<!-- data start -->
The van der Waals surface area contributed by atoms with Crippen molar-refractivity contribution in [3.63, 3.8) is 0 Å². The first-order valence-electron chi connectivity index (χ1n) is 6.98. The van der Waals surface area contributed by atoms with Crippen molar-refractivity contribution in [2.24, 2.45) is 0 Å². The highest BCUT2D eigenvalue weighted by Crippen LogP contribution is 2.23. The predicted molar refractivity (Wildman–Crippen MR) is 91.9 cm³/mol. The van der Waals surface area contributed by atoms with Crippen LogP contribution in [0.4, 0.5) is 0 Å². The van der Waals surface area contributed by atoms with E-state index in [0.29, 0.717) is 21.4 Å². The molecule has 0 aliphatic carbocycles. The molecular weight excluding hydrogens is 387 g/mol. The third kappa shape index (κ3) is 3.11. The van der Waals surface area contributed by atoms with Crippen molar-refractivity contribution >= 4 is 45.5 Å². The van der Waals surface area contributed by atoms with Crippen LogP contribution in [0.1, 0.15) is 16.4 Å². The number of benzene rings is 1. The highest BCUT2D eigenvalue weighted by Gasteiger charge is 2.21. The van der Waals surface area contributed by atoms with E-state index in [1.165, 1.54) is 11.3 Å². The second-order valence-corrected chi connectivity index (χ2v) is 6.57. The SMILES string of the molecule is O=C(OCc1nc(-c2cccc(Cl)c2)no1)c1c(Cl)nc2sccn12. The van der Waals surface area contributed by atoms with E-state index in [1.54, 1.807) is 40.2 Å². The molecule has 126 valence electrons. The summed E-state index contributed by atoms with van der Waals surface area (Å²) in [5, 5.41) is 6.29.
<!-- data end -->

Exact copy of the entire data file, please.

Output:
The van der Waals surface area contributed by atoms with Crippen molar-refractivity contribution in [3.63, 3.8) is 0 Å². The first-order valence-electron chi connectivity index (χ1n) is 6.98. The van der Waals surface area contributed by atoms with Crippen molar-refractivity contribution in [2.24, 2.45) is 0 Å². The highest BCUT2D eigenvalue weighted by Crippen LogP contribution is 2.23. The predicted molar refractivity (Wildman–Crippen MR) is 91.9 cm³/mol. The van der Waals surface area contributed by atoms with Crippen LogP contribution in [0.4, 0.5) is 0 Å². The van der Waals surface area contributed by atoms with E-state index in [0.29, 0.717) is 21.4 Å². The molecule has 0 aliphatic carbocycles. The molecular weight excluding hydrogens is 387 g/mol. The third kappa shape index (κ3) is 3.11. The van der Waals surface area contributed by atoms with Crippen molar-refractivity contribution >= 4 is 45.5 Å². The van der Waals surface area contributed by atoms with Crippen LogP contribution in [0.1, 0.15) is 16.4 Å². The number of benzene rings is 1. The highest BCUT2D eigenvalue weighted by Gasteiger charge is 2.21. The van der Waals surface area contributed by atoms with E-state index in [1.165, 1.54) is 11.3 Å². The second-order valence-corrected chi connectivity index (χ2v) is 6.57. The SMILES string of the molecule is O=C(OCc1nc(-c2cccc(Cl)c2)no1)c1c(Cl)nc2sccn12. The van der Waals surface area contributed by atoms with E-state index in [1.54, 1.807) is 40.2 Å². The molecule has 126 valence electrons. The summed E-state index contributed by atoms with van der Waals surface area (Å²) in [5, 5.41) is 6.29.